Though initially envisioned as a trilogy, the movie ran into troubles and required it to be extensively reshot. Initially set to open in December 2012, the movie's release date was pushed back to June with many expecting one of the biggest flops in movie history. A huge $190 million budget was enough to make everyone nervous - including Brad Pitt - though the early reviews were positive.
Continue reading: World War Z Sequel In The Works After Brad Pitt Pulls In $118 Million
A strong sense of camaraderie sets this edgy police thriller apart from the crowd. And it's also a change of direction for writer-director David Ayer, who has explored the dark side of police corruption in Training Day, Harsh Times and Street Kings. But this film focusses instead on two good-guy cops just trying to do their job and have happy private lives.
On the gritty streets of Los Angeles, officers Taylor and Zavala (Gyllenhaal and Pena) continually make important arrests, which really annoys their serious-minded colleague Van Hauser (Harbour) because they're usually joking around as well. But their captain (Grillo) is slowly starting to respect their work. Meanwhile, their loyal partnership in the streets spills over into their private lives, and they lend support to each other as Taylor falls in love with Janet (Kendrick) and Zavala's wife (Martinez) gives birth to their first child. On the other hand, a Mexican cartel boss has just put a price on their heads after they busted his operation.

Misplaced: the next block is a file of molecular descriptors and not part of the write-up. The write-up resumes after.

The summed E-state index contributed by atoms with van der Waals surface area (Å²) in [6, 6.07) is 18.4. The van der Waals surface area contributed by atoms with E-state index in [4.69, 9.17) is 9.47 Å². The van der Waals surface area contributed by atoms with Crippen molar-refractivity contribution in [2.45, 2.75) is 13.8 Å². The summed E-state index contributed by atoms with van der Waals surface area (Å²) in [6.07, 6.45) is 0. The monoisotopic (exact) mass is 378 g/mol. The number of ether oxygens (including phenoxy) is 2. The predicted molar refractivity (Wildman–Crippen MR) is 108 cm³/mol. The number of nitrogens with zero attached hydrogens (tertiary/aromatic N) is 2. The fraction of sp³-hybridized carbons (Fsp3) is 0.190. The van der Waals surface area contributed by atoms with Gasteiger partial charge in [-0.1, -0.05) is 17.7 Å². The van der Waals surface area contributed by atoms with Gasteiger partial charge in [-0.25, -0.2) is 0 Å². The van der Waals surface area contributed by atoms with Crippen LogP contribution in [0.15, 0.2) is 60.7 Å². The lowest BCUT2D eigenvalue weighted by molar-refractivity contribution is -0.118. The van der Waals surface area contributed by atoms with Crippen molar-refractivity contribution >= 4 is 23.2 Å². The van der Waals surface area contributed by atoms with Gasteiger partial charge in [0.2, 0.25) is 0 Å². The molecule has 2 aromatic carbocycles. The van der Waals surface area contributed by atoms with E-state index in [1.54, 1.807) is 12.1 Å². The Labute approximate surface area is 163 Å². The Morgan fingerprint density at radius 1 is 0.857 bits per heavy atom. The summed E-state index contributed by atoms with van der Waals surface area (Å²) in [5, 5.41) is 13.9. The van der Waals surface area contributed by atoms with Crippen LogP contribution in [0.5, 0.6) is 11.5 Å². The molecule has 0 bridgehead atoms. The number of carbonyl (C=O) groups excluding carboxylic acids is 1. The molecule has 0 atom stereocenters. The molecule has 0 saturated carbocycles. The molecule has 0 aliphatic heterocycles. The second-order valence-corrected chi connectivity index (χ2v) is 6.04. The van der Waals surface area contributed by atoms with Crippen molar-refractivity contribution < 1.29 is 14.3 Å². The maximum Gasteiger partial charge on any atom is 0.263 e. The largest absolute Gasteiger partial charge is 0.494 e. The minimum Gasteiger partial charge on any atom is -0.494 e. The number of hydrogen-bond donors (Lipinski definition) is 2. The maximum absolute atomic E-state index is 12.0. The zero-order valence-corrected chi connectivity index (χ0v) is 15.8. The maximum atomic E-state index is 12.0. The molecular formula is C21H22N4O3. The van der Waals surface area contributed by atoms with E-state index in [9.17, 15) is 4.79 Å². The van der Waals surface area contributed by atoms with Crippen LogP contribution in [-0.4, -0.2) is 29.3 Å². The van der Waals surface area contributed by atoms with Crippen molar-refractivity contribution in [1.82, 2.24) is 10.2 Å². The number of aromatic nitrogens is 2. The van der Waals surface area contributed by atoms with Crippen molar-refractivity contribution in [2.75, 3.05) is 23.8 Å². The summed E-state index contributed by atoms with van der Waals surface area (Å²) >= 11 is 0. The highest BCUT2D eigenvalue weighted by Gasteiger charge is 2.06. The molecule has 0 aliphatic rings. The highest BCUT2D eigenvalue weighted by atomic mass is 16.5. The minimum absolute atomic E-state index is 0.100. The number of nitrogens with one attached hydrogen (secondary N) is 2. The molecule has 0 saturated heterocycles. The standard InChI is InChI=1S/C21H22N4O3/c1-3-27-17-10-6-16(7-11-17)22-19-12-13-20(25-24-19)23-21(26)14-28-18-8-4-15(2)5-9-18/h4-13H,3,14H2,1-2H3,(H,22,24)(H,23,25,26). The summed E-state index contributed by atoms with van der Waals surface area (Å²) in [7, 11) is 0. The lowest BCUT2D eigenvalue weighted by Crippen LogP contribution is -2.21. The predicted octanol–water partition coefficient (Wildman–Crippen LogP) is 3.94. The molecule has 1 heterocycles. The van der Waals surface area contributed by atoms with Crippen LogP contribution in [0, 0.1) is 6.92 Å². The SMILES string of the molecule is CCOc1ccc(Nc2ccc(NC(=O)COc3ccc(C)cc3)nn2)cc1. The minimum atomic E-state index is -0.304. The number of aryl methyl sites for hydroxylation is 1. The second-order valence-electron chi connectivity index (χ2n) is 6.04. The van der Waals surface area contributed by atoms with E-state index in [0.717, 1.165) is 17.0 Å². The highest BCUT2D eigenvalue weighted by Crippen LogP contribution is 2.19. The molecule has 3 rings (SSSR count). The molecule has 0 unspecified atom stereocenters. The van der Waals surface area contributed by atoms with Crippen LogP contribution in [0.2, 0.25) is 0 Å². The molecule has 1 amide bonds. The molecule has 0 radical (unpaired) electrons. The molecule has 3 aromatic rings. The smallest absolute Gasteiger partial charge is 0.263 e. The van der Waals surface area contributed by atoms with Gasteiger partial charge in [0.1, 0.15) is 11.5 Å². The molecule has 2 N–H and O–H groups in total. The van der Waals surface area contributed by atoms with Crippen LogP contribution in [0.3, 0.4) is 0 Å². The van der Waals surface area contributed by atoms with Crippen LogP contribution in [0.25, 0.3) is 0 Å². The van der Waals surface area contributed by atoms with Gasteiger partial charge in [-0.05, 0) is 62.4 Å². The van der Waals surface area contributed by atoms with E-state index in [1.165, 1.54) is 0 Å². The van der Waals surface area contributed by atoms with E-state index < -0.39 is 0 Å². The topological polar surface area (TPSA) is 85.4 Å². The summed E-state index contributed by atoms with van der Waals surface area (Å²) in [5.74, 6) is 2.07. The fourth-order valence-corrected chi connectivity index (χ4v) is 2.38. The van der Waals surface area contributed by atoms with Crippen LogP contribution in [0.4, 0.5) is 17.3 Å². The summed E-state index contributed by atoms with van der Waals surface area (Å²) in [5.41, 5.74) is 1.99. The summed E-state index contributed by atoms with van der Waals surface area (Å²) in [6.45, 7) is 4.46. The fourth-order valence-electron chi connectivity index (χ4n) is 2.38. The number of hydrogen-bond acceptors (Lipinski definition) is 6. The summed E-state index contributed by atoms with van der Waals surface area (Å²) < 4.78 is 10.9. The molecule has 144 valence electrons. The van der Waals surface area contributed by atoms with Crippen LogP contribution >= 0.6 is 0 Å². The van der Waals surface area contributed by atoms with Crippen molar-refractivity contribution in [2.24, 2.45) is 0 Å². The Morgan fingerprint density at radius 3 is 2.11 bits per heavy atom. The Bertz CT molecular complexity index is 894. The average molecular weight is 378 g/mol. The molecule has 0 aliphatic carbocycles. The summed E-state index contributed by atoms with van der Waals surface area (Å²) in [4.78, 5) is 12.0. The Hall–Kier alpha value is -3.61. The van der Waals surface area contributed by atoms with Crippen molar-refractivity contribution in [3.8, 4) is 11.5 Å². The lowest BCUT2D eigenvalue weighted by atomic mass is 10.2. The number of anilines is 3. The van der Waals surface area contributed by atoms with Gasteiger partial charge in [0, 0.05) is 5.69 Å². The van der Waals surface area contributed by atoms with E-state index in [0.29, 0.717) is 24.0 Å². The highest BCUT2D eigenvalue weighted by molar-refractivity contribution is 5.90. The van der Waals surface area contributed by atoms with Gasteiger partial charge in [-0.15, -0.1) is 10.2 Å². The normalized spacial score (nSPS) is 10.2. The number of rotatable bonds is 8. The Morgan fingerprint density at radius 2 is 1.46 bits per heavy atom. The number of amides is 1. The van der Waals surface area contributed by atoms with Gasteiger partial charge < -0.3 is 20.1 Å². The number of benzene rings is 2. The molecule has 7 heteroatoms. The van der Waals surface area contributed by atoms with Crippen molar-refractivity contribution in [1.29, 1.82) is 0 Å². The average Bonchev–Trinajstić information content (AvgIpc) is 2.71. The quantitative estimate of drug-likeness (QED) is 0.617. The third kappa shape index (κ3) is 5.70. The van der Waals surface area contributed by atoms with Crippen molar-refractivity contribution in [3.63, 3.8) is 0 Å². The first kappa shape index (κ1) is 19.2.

Ayer shoots the film like a fly-on-the-wall doc, with hand-held cameras capturing each scene. Sometimes the shaky imagery is a bit distracting since it has nothing to do with the plot, but it encourages the cast to deliver offhanded, bristly performances that build our interest during the nicely meandering first half. Then things shift drastically as a major plot kicks into gear that involves what the cops call the three food groups: drugs, money and guns.
Continue reading: End Of Watch Review
Jake Gyllenhaal’s ‘End of Watch’ came from nowhere to top the U.S box office, though it was another disappointing week for the movie industry. The Los Angeles cop tale – also starring Michael Pena debuted with $13.2 million to finish at No.1, according to the Associated Press.
Gyllenhaal’s latest movie had been neck-and-neck with Jennifer Lawrence’s horror film ‘House of the End of the Street’ and Clint Eastwood’s ‘Trouble With the Curve’, though powered ahead on Sunday. Eastwood’s recent appearance at the Republican National Convention probably did little to help the baseball flick’s chances – his speech was roundly mocked online, though the film also received lukewarm reviews, at best. The box office result is great news for Gyllenhaal, director David Ayer and Open Road Films, who made the police drama for just $7 million. It follows two Los Angeles Police Department officers who work in South Central L.A and was lauded by critics. The New York Times called it, “a muscular, maddening exploitation movie embellished with art-house style and anchored by solid performances.”
Despite End Of Watch’s success, the U.S. box office continues to slow dramatically. To put the latest figures into perspective – on the same weekend in 2010, George Clooney’s ‘The American’ also took $13 million, though it was only good enough for sixth place.
Two loyal LA police officers Taylor and Zavala patrol the city's streets arresting drug dealers and gang members, protecting each other's backs and each other's families. The story is told through a series of amateur film footage apparently from police officers, criminals, civilians and surveillance cameras to provide a uniquely accurate depiction of the city's dangers and its cops.